Human-rights activist Oren Yakobovich encourages the recording of human rights abuses to expose them to worldwide scrutiny. He founded the organization Videre, which is short for the Latin phrase “videre est credere” — to see is to believe.
Yakobovich wasn’t always a pacifist. As a child, his heart’s desire was to become an Israeli soldier. He joined IDF just after the first intifada, served in one of the toughest units and became an officer. He had soldiers under his command and the biggest gun in his platoon. Then he started serving in the West Bank. “I didn’t like what I saw,” says Yakobovich. “It took me a while, but eventually I refused to serve in the West Bank and had to spend time in jail. And I kept thinking, I need people to know. I need them to see what the reality in the West Bank looks like. People who are suffering need to be able to tell their own stories. We need Palestinians to be able to tell their own stories, not journalists or filmmakers who are outside of the situation.”
Yakobovich joined the Israeli organization B’Tselem and trained 100 families in the West Bank in camera use. They started getting some very disturbing images back, showing settlers and soldiers abusing Palestinian families. “Two clips, both broadcast in Israel, created a massive debate,” he says. “In one, settlers approached a Palestinian family working the land, saying they had to leave, and when the family refused, beat the family with sticks… In another, at a demonstration in the West Bank, a soldier shot a bound and blindfolded protester in the foot with a rubber bullet. Not all settlers and soldiers are like this, of course. It’s a tiny minority, but they have to be brought to justice.” This footage, and the debate it caused, reduced the number of violent attacks in the West Bank.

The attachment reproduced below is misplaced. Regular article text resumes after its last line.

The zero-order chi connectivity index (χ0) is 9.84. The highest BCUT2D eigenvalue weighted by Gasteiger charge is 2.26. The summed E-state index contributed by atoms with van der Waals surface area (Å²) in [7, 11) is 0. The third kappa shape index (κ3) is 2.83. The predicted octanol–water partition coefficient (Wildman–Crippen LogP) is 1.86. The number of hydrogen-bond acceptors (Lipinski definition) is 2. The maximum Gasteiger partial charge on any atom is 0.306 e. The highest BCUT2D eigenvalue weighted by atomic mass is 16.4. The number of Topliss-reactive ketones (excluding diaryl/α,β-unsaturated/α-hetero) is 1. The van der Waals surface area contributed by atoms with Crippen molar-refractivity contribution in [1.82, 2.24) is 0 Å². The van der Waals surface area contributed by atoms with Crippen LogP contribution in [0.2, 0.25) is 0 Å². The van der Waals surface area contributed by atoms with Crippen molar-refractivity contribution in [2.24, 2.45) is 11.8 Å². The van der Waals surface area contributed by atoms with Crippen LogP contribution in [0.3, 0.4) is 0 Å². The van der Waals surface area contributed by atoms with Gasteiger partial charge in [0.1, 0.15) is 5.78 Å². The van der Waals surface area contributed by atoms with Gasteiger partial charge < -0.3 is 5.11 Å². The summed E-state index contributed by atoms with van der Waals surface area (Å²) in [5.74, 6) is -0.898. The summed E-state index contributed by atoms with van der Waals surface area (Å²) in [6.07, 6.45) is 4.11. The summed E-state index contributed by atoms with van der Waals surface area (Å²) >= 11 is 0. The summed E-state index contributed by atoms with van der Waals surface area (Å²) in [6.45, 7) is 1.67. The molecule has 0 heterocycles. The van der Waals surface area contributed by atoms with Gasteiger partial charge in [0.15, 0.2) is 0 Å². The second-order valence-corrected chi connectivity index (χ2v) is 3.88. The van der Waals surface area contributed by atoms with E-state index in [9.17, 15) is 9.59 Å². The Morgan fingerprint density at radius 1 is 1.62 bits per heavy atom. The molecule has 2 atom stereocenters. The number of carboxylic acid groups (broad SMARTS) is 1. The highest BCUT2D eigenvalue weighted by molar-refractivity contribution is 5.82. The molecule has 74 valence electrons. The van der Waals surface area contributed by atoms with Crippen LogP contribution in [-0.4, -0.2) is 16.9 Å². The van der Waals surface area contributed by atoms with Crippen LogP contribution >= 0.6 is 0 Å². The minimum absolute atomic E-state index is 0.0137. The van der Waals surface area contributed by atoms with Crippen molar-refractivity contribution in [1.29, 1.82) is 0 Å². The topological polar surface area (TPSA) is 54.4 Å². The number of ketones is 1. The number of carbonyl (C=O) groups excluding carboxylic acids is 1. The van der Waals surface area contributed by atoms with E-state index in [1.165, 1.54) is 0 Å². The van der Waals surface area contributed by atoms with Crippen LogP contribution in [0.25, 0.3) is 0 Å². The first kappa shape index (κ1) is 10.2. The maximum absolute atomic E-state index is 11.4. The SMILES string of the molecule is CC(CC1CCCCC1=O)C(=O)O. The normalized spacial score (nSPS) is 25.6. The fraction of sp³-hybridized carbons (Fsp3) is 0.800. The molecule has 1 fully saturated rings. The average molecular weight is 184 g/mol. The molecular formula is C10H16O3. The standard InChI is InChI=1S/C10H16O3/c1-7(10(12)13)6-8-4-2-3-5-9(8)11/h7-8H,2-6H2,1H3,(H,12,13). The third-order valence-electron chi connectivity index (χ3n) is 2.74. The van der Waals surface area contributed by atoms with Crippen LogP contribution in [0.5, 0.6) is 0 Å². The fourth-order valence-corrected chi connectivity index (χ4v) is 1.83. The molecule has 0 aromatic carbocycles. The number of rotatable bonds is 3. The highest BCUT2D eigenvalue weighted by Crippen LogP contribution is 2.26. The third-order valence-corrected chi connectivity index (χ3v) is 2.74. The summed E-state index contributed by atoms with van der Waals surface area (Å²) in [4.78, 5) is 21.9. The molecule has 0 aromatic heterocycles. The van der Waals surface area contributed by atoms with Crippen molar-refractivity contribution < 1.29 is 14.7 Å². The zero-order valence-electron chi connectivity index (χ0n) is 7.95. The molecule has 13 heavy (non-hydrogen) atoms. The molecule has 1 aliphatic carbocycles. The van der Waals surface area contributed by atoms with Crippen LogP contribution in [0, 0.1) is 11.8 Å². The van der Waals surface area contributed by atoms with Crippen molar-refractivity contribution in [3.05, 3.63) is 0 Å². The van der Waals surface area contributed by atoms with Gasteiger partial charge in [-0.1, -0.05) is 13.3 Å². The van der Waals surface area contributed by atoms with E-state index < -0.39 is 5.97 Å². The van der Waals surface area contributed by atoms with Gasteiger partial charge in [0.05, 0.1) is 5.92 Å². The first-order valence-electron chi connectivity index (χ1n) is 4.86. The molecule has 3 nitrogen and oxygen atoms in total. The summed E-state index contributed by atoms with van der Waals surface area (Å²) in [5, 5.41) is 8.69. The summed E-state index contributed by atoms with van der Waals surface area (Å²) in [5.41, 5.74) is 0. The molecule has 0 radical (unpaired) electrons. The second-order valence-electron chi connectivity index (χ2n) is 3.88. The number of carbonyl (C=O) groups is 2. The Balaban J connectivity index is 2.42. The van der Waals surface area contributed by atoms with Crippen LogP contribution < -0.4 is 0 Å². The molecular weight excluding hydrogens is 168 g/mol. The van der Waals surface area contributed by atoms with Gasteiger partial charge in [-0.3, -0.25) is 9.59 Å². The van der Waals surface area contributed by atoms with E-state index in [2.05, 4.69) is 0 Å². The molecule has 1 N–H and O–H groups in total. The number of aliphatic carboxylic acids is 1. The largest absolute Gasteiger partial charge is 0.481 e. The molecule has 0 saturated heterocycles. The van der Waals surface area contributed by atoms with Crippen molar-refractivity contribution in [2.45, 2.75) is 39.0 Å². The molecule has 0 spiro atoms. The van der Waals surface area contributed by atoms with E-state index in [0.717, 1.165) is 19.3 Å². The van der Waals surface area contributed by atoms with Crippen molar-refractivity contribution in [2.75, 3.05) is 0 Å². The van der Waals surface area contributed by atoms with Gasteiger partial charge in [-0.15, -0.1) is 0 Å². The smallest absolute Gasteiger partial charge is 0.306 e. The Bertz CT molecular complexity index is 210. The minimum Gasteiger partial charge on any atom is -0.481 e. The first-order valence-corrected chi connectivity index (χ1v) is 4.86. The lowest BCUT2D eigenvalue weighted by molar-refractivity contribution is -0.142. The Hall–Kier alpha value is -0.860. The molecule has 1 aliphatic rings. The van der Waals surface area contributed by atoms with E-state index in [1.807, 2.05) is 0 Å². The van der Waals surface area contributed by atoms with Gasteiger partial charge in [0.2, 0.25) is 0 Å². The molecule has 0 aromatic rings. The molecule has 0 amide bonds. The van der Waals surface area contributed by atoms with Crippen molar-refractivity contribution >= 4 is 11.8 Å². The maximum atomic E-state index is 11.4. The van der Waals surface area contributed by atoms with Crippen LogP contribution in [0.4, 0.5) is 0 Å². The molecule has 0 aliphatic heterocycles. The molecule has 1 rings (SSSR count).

After this success, Yakobovich thought: how can I take the same methodology to other places in the world? In a world where less than half the world has access to the Internet, and 3 billion people are consuming censored news, how can we make sure real people’s stories get told? Since pulling out a phone or camera will get you killed in some areas of the world, he and his colleagues decided to take the operation undercover and use mostly hidden cameras. His work today is all about helping people tell those stories — and creating new ways to keep people safe while they’re filming through the use of custom technology.
Four lessons Yakobovich has learned from his work with Videre:
1) Engage with communities in rural areas. We need to understand which images are not making it out of there, and help people document those stories.
2) Enable people to film in a safe way. Security has to be the priority, and feeling secure starts way before turning the camera on. There has to be a backup plan if something goes wrong, and everything has to be in place pre-operation.
3) Verify the clip, or it’s worth nothing. Check metadata. Check road signs, newspapers, maps, occasion dates.
4) Use the images to create positive change. To do that, you have to understand what images are missing to describe the activity on the ground, who is influencing the situation, and when and to whom to release the material. Is your goal to create awareness? To work with decision makers? To give lawyers something they can use as evidence? Above all, the most effective way to create social change is to work within the community.
“I used to carry a big gun. Now I carry this,” says Yakobovich, holding up a tiny camera between two fingers. “It’s a much more powerful, more effective weapon. But we have to use its power wisely. By putting the right images in the right hands at the right time, we can truly create an impact.”